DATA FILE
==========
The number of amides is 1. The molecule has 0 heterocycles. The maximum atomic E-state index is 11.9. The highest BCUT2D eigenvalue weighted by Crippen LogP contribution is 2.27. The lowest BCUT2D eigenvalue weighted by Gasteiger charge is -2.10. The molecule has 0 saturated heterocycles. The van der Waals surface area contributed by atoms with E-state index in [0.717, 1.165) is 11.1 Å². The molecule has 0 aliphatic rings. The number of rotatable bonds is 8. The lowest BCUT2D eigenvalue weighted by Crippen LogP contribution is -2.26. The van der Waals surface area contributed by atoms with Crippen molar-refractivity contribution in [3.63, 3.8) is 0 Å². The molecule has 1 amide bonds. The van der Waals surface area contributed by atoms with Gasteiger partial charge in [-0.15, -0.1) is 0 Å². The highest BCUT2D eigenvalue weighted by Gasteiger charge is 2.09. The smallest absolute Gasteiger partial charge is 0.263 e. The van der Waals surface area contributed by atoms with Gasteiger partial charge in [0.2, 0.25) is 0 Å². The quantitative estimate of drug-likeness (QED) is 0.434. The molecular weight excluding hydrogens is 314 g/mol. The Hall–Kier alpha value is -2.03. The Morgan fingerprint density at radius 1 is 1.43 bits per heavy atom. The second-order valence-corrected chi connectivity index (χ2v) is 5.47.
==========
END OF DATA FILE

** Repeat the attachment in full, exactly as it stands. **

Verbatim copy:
The number of amides is 1. The molecule has 0 heterocycles. The maximum atomic E-state index is 11.9. The highest BCUT2D eigenvalue weighted by Crippen LogP contribution is 2.27. The lowest BCUT2D eigenvalue weighted by Gasteiger charge is -2.10. The molecule has 0 saturated heterocycles. The van der Waals surface area contributed by atoms with E-state index in [0.717, 1.165) is 11.1 Å². The molecule has 0 aliphatic rings. The number of rotatable bonds is 8. The lowest BCUT2D eigenvalue weighted by Crippen LogP contribution is -2.26. The van der Waals surface area contributed by atoms with Crippen molar-refractivity contribution in [3.63, 3.8) is 0 Å². The molecule has 1 amide bonds. The van der Waals surface area contributed by atoms with Gasteiger partial charge in [-0.15, -0.1) is 0 Å². The highest BCUT2D eigenvalue weighted by Gasteiger charge is 2.09. The smallest absolute Gasteiger partial charge is 0.263 e. The van der Waals surface area contributed by atoms with Gasteiger partial charge in [0.2, 0.25) is 0 Å². The quantitative estimate of drug-likeness (QED) is 0.434. The molecular weight excluding hydrogens is 314 g/mol. The Hall–Kier alpha value is -2.03. The Morgan fingerprint density at radius 1 is 1.43 bits per heavy atom. The second-order valence-corrected chi connectivity index (χ2v) is 5.47.